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Towards Structured Public Involvement: Enhancing Community Involvement in Transportation Decision Making
WorldMinds: Geographical Perspectives on 100 Problems (2004)
  • Keiron Bailey, University of Arizona
  • Theodore H. Grossardt, University of Kentucky
Abstract
Although it is increasingly regarded as essential, public involvement in infrastructure decision-making has a highly problematic history. Public skepticism about the activities and motivations of planning and design professionals remains high. Arnstein’s (1969) famous “Ladder of Citizen Participation” is still a useful way of characterizing levels of public involvement, ranging from the ideal of “citizen control” to creeping “manipulation” by officials and powerful interest groups. While infrastructure problems involve a range of stakeholder groups and span a variety of scales, from the neighborhood transit-station design to large-scale regional highway-corridor selection, in many cases the public involvement processes and associated problems are similar.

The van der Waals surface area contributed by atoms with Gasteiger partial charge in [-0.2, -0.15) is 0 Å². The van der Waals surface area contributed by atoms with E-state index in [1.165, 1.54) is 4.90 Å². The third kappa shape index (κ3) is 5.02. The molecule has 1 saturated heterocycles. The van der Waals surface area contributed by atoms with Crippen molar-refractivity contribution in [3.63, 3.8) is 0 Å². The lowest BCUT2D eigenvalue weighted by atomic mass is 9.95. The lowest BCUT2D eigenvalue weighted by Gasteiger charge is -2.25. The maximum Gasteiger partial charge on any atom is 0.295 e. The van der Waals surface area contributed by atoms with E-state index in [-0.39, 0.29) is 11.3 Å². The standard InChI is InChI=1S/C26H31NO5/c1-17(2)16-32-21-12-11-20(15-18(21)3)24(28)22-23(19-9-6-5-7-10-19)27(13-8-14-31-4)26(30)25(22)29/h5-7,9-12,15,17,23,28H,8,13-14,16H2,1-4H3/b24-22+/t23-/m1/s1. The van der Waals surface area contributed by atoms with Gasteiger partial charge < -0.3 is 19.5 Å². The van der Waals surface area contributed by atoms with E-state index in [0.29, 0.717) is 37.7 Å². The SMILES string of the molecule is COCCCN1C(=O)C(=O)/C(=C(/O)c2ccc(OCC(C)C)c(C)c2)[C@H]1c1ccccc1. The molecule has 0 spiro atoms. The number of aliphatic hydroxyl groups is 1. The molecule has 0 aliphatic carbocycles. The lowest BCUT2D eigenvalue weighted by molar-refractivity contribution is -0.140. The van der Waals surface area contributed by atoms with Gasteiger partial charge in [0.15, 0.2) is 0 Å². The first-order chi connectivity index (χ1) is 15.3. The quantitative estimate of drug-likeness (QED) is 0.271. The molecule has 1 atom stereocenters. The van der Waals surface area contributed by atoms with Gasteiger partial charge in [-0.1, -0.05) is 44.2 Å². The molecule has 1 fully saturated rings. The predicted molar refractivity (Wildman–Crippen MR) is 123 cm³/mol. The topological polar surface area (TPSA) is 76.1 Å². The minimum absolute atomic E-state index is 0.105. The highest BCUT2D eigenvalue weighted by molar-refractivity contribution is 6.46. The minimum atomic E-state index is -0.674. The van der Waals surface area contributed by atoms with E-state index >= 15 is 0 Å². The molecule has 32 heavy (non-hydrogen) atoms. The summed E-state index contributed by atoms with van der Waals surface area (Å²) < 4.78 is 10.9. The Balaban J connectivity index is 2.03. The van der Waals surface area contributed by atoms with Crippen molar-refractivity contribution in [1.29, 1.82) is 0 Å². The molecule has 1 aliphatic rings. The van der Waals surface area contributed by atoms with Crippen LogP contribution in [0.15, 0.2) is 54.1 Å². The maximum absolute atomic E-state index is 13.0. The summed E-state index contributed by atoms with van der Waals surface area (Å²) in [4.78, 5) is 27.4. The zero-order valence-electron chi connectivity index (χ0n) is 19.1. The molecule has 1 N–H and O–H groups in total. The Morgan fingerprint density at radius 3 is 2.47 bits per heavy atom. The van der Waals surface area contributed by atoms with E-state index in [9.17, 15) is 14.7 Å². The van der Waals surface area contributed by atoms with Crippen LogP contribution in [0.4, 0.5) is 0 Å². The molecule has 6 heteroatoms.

Keywords
  • Public Involvement,
  • community involvement,
  • transportation decision making
Publication Date
2004
Citation Information
Keiron Bailey and Theodore H. Grossardt. "Towards Structured Public Involvement: Enhancing Community Involvement in Transportation Decision Making" WorldMinds: Geographical Perspectives on 100 Problems (2004)
Available at: http://works.bepress.com/ted_grossardt/35/